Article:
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Selling a script: understanding your buyer

Selling a script can involve many of the same things that selling other things can involve. Let’s take a look at the psychological aspects of selling a script. When you sell a script, or anything, you should consider not what you are offering, but what the other person wants. For example, you may offer the best brand of banana ice cream, but it will not be enough to sell it to someone who is allergic to bananas, hates ice cream, or is cold and looking for something hot.

In short, your script, like any other product you might sell, should focus on the needs and wants of your buyer. It can be an impressive script and, at the same time, not fit what the person is looking for. What should you do then?

When selling a script, it is important to research your potential buyers. What movies / shows are you known to make, participate in, or fund? What genres do they seem to prefer? What tropes do you like and dislike in your job? A famous and rather comical example of this can be found in Kevin Smith’s story of his experiences in Hollywood, when an executive kept demanding that the script include a giant spider. While forcing a giant spider to participate in whatever script you write is a tough choice, you’ll do well to consider what genre, tropes, and character types your potential buyer favors.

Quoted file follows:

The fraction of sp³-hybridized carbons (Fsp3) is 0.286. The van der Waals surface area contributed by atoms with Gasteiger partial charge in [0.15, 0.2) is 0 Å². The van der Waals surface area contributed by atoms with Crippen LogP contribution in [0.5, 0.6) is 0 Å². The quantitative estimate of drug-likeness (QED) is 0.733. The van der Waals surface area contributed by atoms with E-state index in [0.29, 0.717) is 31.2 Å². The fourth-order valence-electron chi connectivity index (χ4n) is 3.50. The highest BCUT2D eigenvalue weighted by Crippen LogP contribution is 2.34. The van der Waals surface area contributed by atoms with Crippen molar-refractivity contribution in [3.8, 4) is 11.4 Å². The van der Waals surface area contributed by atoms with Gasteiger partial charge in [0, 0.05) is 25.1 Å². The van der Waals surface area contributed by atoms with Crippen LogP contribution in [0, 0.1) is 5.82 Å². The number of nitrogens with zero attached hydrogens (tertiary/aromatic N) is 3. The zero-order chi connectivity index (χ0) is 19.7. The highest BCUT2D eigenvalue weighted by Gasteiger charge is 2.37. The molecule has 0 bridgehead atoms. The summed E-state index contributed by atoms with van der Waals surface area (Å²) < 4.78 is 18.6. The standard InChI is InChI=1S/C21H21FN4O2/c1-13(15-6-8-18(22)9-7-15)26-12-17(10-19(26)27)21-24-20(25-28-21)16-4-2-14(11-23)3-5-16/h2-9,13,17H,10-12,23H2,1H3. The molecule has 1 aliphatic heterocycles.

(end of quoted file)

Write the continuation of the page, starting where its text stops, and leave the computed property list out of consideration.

Beyond this, the buyer’s main need is usually to create an economically successful project. What can your script offer that will make you more likely financially successful? How to convince the buyer that the script will be effective? In short, how can you show them that your project suits their needs?

It is important to consider your buyer’s motivation and find ways to respond to that motivation in the most effective way possible.

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